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So what happened with Thunder Snow?

By Kellie Reilly

Two days after Thunder Snow bucked himself right out of the Kentucky Derby (G1) just yards out of the gate, we’re still left with several plausible theories, but no certain answers.

Maybe after hearing that he’d have to buck the stats against UAE Derby (G2) alumni in the Kentucky Derby, the Godolphin shipper took it literally!

But at least the previous dozen had put up a semblance of an effort. That’s the most devastating blow to trainer Saeed bin Suroor and the entire Godolphin team that had sounded so excited about the most accomplished Derby hope they’d ever fielded.

Of all the reasons why Thunder Snow could have been found wanting on the day – an inability to cope with high-class American speed; possibly getting away a beat slow, finding himself buried in the pack, and being unable to recover; just turning out to be much better on turf than dirt at this level; or seeing something that caused him to jink in the stretch as he did at Meydan – throwing it away with a rodeo impression wasn’t on the short list.

Once the word came back that Thunder Snow was thankfully unhurt, an initial theory was an equipment problem, which would account for a horse in discomfort reacting that way:

Yet Thunder Snow’s connections have had ample time to cite that as the cause, and they haven’t.

Although “arguments from silence are never convincing,” as my ancient history professor used to say, Godolphin has every reason to pin it on an external cause, something that puts the colt in a better light. If it were a saddle slippage, girth too tight, etc., the story would be “poor Thunder Snow, he never had a fair chance.”

The very fact that they’re not blaming it on equipment – to their credit – strikes me as a significant sign that Thunder Snow was the responsible party.

Daragh O’Donohoe, his exercise rider who had been a jockey himself, expressed his perplexity on Twitter Saturday night:

On Sunday, Godolphin chief executive John Ferguson was just as mystified in an interview at Newmarket.

“The horse is fine and it was just one of these things – they’re not machines,” Ferguson said in a Racing Post report.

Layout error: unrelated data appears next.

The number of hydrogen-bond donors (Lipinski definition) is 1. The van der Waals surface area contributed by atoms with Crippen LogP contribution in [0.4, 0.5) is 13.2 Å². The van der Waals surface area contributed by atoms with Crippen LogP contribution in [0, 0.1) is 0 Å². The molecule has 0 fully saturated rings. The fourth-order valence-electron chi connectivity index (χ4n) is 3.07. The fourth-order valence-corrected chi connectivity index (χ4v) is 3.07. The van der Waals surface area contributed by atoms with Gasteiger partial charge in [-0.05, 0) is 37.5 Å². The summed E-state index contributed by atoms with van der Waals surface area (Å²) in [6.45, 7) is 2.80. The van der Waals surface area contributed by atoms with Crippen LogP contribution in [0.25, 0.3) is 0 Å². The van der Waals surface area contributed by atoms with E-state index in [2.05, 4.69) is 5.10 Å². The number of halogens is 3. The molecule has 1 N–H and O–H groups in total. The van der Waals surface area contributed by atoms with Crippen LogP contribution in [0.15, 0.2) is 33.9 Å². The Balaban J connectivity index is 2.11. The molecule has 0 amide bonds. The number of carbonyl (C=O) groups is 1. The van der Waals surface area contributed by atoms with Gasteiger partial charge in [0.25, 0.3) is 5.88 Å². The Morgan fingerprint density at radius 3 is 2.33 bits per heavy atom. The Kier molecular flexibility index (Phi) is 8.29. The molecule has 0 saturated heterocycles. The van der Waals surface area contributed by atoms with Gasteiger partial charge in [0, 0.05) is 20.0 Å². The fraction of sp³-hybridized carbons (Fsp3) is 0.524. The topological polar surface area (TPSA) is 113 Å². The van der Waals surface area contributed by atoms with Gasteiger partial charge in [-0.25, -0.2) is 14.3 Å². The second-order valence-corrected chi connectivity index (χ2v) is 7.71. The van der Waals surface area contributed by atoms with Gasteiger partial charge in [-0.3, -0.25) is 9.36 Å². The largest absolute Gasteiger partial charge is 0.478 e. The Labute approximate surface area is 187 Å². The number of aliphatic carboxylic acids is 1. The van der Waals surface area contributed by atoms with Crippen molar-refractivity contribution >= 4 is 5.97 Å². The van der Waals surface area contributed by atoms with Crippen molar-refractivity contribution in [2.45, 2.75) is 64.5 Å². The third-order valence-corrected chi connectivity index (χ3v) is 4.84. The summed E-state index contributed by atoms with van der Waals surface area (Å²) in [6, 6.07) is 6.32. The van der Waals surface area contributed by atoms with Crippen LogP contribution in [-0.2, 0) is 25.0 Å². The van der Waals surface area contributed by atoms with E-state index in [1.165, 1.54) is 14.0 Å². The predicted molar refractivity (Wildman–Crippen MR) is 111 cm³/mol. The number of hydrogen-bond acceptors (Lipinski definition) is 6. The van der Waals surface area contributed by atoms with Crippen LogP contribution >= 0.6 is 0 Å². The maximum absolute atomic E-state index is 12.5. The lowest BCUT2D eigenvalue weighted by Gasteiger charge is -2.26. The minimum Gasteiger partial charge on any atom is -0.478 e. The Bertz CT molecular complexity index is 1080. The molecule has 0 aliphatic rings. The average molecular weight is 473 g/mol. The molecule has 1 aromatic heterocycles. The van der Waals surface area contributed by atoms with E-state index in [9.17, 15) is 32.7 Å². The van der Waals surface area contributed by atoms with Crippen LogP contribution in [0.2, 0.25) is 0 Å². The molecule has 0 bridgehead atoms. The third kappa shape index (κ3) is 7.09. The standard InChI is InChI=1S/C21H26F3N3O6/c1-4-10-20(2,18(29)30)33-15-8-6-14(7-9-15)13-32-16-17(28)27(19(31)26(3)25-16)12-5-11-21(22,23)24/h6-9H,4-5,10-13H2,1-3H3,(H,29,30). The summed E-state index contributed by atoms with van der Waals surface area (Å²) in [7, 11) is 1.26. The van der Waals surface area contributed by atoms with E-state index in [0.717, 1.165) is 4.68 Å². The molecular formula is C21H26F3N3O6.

“He trained so well out there and he’s a beautiful character at home. He jumped plunging out of the stalls and was pulled up after 50 yards – you can imagine a two-year-old doing that having his first start, but a horse who’s won Group races at Meydan in Dubai and won in France and England? Everyone will have a theory but we’ll probably never know what happened.”

So unless Thunder Snow telepathically communicates with a spokesman, we’re left with piecing together the scraps from video, photos, and the educated surmise of horsemen.

Sid Gustafson, DVM, hypothesized that Thunder Snow was reacting to the unfamiliar sensation of slop hitting his abdomen:

That’s another logical explanation, although it’s not strictly accurate since the UAE Derby was contested on a muddy track. Admittedly, it was not the same degree of wet slop as at Churchill, so the larger point can’t be discounted.

The sensation may have been exacerbated by the whole sensory overload of the Derby experience.

The roar hitting his ears from the grandstand could have been a contributing factor, as relayed by Steve Byk, for example:

Mahmood al Zarooni tweeted his surmise that it was the sound of the starting gate bell that alarmed him. (If his name rings a bell, he’s the former Godolphin trainer currently banned for giving some of his horses anabolic steroids).

Retired jockey-turned-commentator Richard Migliore thinks it was his sight, not hearing, that triggered him: “It appeared to me that Thunder Snow reacted negatively to the reflection and shine off of the sealed” track, “Mig” wrote in his review for americasbestracing.net.

Whatever the underlying cause, Thunder Snow’s unhinged behavior reminded some observers of his sire Helmet’s propensity for throwing a curveball. As mentioned in the “Tale from the Crib” on Thunder Snow, Helmet veered abruptly across the track in the Champagne (G1) at Randwick.

International racing journalist Fanny Salmon was inspired to combine clips of Helmet and Thunder Snow:

Thunder Snow hadn’t done anything remotely this egregious on track before. His wandering around in the UAE Derby nearly cost him the race, but could have been taken as a sign of greenness, or still getting there mentally. He recollected himself in time anyway.

My own pet theory is that he may have had a hard time getting traction in the Churchill slop in those first few strides, lost confidence, then fell apart. The video, for me at least, didn’t help a lot, but a series of pictures of the start got me wondering along these lines.